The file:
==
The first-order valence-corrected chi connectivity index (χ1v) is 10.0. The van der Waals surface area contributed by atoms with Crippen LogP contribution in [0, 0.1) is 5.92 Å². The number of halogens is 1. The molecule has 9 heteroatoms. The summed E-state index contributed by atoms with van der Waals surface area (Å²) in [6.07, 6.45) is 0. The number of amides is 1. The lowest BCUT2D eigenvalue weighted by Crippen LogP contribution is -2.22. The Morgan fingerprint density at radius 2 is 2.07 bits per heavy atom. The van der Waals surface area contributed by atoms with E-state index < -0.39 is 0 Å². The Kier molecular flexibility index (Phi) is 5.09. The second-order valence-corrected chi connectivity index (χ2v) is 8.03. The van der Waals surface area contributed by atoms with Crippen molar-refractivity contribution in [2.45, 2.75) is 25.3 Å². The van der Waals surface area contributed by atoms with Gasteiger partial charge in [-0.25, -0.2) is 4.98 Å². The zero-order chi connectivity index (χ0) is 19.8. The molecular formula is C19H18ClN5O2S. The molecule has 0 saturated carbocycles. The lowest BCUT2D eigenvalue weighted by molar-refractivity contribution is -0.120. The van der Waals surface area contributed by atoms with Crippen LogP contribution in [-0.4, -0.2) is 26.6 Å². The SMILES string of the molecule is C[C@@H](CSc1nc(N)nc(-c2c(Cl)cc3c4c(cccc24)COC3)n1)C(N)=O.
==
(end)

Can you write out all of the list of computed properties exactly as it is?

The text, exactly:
The first-order valence-corrected chi connectivity index (χ1v) is 10.0. The van der Waals surface area contributed by atoms with Crippen LogP contribution in [0, 0.1) is 5.92 Å². The number of halogens is 1. The molecule has 9 heteroatoms. The summed E-state index contributed by atoms with van der Waals surface area (Å²) in [6.07, 6.45) is 0. The number of amides is 1. The lowest BCUT2D eigenvalue weighted by Crippen LogP contribution is -2.22. The Morgan fingerprint density at radius 2 is 2.07 bits per heavy atom. The van der Waals surface area contributed by atoms with E-state index < -0.39 is 0 Å². The Kier molecular flexibility index (Phi) is 5.09. The second-order valence-corrected chi connectivity index (χ2v) is 8.03. The van der Waals surface area contributed by atoms with Crippen molar-refractivity contribution in [2.45, 2.75) is 25.3 Å². The van der Waals surface area contributed by atoms with Gasteiger partial charge in [-0.25, -0.2) is 4.98 Å². The zero-order chi connectivity index (χ0) is 19.8. The molecular formula is C19H18ClN5O2S. The molecule has 0 saturated carbocycles. The lowest BCUT2D eigenvalue weighted by molar-refractivity contribution is -0.120. The van der Waals surface area contributed by atoms with Crippen LogP contribution in [-0.4, -0.2) is 26.6 Å². The SMILES string of the molecule is C[C@@H](CSc1nc(N)nc(-c2c(Cl)cc3c4c(cccc24)COC3)n1)C(N)=O.